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Clinton Vietnam trip stirs debate among U.S. vets

WASHINGTON (Reuters) - President Clinton's plans to visit Vietnam next week have stirred controversy among U.S. veterans who fought there in a war the president opposed and avoided as a young man.

Some veterans interviewed by Reuters said Clinton's trip could help heal lingering wounds from the war, which killed more than 58,000 Americans and 1.5 million Vietnamese and devastated Vietnam's landscape and economy.

Others said they are offended by Clinton's draft avoidance and how his administration manages the military, and that he cannot adequately represent those who fought there.

The United States withdrew from Vietnam in 1973 but the war didn't end until 1975, when the communist north defeated South Vietnam.

"I'm all for having relations back with Vietnam (but) to me, he's probably the last person that should be doing this," said Army combat veteran Steve White, of Portsmouth, New Hampshire. White fought in Vietnam in 1968-1969.

Said Manuel Cabrero, of New York: "I support his going on behalf of the country and bringing another message of peace and reconciliation to Vietnam. I think that's what each of us has had to do personally." Cabrero was an Army infantry soldier who was wounded in Vietnam in 1970.

Clinton is to travel to Vietnam next Friday through Sunday. He will be the first sitting U.S. president to visit Hanoi, and the first to visit Vietnam since Richard Nixon in 1969.

Clinton has been progressively easing the pressure on Vietnam. He lifted the U.S. trade embargo on Hanoi in 1994, restored diplomatic relations the next year and reopened the U.S. embassy in Hanoi in 1996.

The White House says Clinton will encourage Vietnam to further liberalize its economy and open its political process. He will also highlight lingering war issues, such as the fate of 2,000 U.S. soldiers still listed as missing in action and the land mines that continue to kill and maim in Vietnam.


George Duggins, president of the Vietnam Veterans of America, said he supported Clinton's trip as a high-level opportunity to press the case for an accounting of those missing in action. "I know the president has a lot of baggage, but if he helps bring solace to some families then it's well worth his making the trip," Duggins said.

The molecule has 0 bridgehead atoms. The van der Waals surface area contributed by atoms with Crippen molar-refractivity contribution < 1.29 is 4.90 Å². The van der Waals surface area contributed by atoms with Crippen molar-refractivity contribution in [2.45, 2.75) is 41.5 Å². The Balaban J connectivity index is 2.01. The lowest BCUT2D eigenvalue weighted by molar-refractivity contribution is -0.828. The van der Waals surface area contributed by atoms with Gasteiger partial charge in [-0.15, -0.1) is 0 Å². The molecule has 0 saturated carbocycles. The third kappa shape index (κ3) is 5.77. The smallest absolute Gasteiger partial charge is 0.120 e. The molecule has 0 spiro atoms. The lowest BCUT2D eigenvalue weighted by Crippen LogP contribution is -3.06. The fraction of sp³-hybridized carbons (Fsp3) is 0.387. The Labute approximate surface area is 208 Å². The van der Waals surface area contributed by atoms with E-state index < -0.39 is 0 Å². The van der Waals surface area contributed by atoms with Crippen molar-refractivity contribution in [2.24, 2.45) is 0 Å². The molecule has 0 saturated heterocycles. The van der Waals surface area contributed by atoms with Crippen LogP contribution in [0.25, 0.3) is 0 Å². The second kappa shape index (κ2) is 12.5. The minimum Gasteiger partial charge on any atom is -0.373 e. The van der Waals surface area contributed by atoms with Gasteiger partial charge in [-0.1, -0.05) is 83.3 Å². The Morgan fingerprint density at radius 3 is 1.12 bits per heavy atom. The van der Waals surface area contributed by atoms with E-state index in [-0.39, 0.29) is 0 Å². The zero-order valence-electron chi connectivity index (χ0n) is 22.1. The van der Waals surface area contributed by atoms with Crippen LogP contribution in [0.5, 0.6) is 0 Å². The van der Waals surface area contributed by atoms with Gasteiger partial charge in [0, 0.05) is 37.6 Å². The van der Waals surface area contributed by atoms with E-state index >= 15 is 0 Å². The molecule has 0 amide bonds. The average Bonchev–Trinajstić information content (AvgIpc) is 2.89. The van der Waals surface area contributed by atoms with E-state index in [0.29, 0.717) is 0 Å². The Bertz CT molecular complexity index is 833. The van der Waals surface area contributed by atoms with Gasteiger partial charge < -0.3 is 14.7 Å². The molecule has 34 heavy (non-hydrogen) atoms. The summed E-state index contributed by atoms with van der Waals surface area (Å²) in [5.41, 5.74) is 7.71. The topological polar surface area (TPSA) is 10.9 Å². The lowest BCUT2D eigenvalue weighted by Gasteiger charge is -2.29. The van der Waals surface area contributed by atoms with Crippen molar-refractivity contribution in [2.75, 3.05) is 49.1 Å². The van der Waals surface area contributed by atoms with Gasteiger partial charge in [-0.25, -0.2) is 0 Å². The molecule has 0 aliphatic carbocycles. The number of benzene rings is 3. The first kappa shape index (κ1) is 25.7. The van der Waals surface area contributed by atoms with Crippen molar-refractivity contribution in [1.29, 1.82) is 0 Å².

The visit could help fulfill the ostensible aim of the war in Vietnam, said Lon Weston, of Bethlehem, New Hampshire. "The whole object was to bring them into the capitalist world, and this is part of the process," he said.

Cabrero said news of Clinton's trip stirred his unresolved feelings about the war. It led him to begin a search to return a letter he had removed from a dying North Vietnamese soldier.

"I hope that he takes a piece of me and brings back something from there that says it's going toward normalcy, we have a relationship. We have things to apologize for to those people," he said.

Providing U.S. help for disabled Vietnamese veterans who fought the United States would be an appropriate gesture, he said.

"I wish I could go there personally to touch the land and talk to the people," he said. "I left a piece of me there. I left my blood. ... I left my boyhood."

Cabrero now serves as a lay chaplain of the state chapter of the Military Order of the Purple Heart, an organization representing wounded veterans. He said he is proud to have served, but that he now believes the war was a mistake and he does not resent those who had "ill feelings" about it.


But some veterans are seething.

Clinton, whose term ends in January, was an active opponent of the war. He escaped military service by declaring his intention to enroll in a college officer training program. He later dropped the idea and made himself eligible for the draft in 1969 under a new lottery system. He received a high number and was not called to serve.

"For him to do this (trip) at the last minute is sort of an insult to all of us," said retired Marine Lt. Col. Ed Cathcart of Altamonte Springs, Florida.

He said he would have no objection to the next president going, but that he would rather that Clinton go after he leaves office.

White, who founded a business network for Vietnam veterans, said he and other vets he has spoken with are also disturbed by Clinton's administration of the military.

This includes a U.S. mission in Somalia, where 18 Army Rangers and Delta Force troops were killed in a 1993 firefight, air strikes against Iraq and suspected terrorist targets during his impeachment scandal, and what White said was a military decline during much of Clinton's presidency.

"He didn't serve. Under his administration the military certainly is not at the level that it was before he came in, and it seems as if he's used it in the past to take some of the heat off his own actions," White said.

Copyright 2000 Reuters. All rights reserved. This material may not be published, broadcast, rewritten, or redistributed.


Friday, November 10, 2000


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